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Situated on the riverwalk, this spa hotel is 1.1 mi (1.8 km) from Kassam Stadium and within 3 miles (5 km) of Greyfriars Oxford and Iffley Road Track. O2 Academy ...
£83 per night for 2 guestsDe Vere Oxford Thames£83
Situated in the historical district, this hotel is 1.1 mi (1.8 km) from Abingdon County Hall Museum and within 9 miles (15 km) of Christ Church College and University ...
£38 per night for 2 guestsOxford Abingdon Hotel£38
Located in the heart of Oxford, this luxury hotel is steps from Oxford Playhouse and Ashmolean Museum. University of Oxford and Exeter College are also within ...
£101 per night for 2 guestsMacdonald Randolph Hotel£101
Situated in a rural location, this spa hotel is 4.1 mi (6.5 km) from Waterstock Golf Club and within 12 miles (20 km) of Headington Shark and Aylesbury Park ...
£74 per night for 2 guestsThe Oxfordshire Golf Hotel and Spa£74
Oxfordshire is a county that teems with fabulous historic remains and hidden gems in cities such as Oxford and in the towns and villages across the magnificent countryside. When you stay at a hotel such as Malmaison Oxford or The Tower House, both in Oxford, or indeed at one of the many local B&Bs or guesthouses, you'll be well placed to visit the remains of Dorchester Abbey. It's one of Britain's earliest Christian sites and makes a great destination for a fun day out with the family.
A great Augustinian Abbey was founded on this site in 1140, on top of the remains of a Saxon cathedral of the 7th Century, but all that remains now is this rather large and impressive church. Dorchester Abbey's official name is the Parish Church of St Peter and St Paul, and it is the biggest public building in this part of Oxfordshire. When you come to Dorchester on Thames from your Oxfordshire hotel base nearby you'll find it a tranquil spot and ideal for a day's outing.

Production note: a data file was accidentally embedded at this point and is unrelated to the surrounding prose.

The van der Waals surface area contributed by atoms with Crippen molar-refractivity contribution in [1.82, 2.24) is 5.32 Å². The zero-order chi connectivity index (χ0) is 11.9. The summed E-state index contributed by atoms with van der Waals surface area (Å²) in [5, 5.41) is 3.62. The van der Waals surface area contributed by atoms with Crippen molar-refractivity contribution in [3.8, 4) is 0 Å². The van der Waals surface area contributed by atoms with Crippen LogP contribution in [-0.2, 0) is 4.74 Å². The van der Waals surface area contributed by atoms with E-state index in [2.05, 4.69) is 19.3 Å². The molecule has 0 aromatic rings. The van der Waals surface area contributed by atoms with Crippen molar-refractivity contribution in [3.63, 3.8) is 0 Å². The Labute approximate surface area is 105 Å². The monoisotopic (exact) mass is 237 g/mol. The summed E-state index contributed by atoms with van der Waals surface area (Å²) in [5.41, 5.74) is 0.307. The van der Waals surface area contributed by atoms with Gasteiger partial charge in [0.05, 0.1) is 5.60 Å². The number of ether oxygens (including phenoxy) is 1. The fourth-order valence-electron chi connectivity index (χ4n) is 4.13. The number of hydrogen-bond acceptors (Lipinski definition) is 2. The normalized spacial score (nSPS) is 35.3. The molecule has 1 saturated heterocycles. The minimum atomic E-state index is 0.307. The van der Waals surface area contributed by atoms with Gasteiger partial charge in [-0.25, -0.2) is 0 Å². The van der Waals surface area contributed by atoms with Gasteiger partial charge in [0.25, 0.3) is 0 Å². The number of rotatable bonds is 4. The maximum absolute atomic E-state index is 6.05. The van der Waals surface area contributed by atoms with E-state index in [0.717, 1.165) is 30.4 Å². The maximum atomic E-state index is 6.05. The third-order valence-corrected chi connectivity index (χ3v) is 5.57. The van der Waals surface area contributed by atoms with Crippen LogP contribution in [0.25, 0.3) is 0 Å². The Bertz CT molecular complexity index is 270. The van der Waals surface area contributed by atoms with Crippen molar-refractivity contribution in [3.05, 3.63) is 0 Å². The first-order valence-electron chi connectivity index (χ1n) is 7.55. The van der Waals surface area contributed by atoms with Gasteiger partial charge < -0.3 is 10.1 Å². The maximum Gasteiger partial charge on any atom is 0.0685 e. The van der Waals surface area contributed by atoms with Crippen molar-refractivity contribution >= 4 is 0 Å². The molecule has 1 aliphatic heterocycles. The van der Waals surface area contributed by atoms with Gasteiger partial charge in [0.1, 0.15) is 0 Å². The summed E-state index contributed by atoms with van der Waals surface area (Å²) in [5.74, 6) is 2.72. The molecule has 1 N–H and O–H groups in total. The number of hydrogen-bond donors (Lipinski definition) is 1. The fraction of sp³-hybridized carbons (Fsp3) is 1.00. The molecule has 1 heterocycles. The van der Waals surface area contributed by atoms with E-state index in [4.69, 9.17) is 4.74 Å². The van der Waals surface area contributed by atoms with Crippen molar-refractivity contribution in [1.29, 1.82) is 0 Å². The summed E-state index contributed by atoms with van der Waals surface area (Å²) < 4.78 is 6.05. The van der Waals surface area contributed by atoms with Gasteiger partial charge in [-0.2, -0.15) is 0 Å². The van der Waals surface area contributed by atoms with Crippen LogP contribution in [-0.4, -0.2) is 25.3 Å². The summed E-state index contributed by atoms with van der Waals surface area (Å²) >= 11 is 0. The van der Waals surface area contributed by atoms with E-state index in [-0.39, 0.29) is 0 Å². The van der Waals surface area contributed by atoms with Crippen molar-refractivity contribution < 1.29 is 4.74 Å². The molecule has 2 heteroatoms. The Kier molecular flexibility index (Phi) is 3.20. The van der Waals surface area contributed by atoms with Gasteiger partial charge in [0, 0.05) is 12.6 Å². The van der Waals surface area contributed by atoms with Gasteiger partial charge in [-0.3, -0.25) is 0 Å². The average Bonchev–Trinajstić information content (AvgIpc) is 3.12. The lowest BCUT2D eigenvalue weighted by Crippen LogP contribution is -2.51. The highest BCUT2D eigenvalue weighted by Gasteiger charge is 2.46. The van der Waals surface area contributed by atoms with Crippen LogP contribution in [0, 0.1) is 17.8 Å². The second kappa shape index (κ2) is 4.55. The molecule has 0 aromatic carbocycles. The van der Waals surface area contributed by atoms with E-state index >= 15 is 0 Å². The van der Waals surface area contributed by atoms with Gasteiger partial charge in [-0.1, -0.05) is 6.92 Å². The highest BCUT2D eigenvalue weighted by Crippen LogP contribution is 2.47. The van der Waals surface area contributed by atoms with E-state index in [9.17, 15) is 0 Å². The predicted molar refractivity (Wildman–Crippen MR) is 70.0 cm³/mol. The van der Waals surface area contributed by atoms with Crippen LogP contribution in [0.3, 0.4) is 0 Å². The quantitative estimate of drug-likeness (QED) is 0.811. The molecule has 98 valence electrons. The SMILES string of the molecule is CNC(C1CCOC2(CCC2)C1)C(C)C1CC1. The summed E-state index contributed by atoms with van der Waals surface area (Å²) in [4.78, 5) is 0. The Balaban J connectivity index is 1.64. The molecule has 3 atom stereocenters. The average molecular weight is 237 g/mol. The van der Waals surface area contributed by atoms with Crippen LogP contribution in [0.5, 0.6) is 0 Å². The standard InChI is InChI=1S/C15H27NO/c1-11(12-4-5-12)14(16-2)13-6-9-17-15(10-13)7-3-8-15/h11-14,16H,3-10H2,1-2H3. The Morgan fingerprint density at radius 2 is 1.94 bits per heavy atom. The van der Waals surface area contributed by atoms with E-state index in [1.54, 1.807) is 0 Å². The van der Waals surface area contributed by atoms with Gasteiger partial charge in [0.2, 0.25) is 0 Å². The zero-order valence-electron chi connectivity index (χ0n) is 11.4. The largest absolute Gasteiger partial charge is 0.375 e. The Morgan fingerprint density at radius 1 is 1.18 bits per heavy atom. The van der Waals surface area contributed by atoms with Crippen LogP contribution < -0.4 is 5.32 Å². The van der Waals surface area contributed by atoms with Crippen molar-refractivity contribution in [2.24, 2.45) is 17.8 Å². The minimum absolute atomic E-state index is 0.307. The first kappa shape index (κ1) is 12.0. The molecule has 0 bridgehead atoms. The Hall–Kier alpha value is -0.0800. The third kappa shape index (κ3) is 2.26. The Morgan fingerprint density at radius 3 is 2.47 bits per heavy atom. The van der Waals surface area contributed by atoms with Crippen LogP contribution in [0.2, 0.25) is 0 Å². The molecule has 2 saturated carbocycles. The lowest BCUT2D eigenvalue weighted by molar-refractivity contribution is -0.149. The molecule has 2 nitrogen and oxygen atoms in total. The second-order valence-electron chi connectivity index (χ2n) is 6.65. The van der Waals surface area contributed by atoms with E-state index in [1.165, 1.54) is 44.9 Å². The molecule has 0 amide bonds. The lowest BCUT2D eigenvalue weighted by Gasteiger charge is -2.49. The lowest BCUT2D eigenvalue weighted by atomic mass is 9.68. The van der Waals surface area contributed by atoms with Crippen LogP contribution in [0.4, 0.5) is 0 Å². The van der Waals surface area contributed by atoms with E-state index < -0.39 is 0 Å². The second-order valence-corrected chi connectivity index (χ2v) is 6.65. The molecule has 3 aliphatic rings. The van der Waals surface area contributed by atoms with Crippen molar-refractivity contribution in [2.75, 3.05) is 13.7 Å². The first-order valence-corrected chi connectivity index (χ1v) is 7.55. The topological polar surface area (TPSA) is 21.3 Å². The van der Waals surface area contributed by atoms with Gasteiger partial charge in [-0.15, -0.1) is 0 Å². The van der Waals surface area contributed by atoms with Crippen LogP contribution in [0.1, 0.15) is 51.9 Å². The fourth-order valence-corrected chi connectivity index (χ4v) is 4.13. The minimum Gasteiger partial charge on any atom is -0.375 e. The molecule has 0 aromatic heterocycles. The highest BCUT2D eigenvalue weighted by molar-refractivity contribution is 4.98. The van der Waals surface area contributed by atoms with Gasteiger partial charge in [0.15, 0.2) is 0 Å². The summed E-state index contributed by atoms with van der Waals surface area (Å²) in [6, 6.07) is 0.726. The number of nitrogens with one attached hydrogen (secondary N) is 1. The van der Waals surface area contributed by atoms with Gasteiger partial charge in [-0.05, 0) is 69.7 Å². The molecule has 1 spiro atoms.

The local diocese was hugely important under the Saxon Bishop Wulfwig in the 9th century, but it wasn't until the Normans arrived with their flair for building churches that the site really took off. Remigus was the first Norman bishop here and he rebuilt the abbey comprehensively. You can still see some of his work to this day, but unfortunately after this good start the village became a backwater because the bishopric moved to Lincoln in 1086. The church became an Augustinian monastery in 1140.
From that point on Dorchester became increasingly important as a place of pilgrimage as it housed the remains of St Birinius, an early bishop. The People's Chapel and Jesse Window can still be seen, and an effigy of a knight in full armour, but the saint's remains were scattered during the Dissolution of the Monasteries under Henry VIII. Take time out from your Oxfordshire B&B, hotel or guesthouse to visit Dorchester Abbey if you can, and you'll be well rewarded.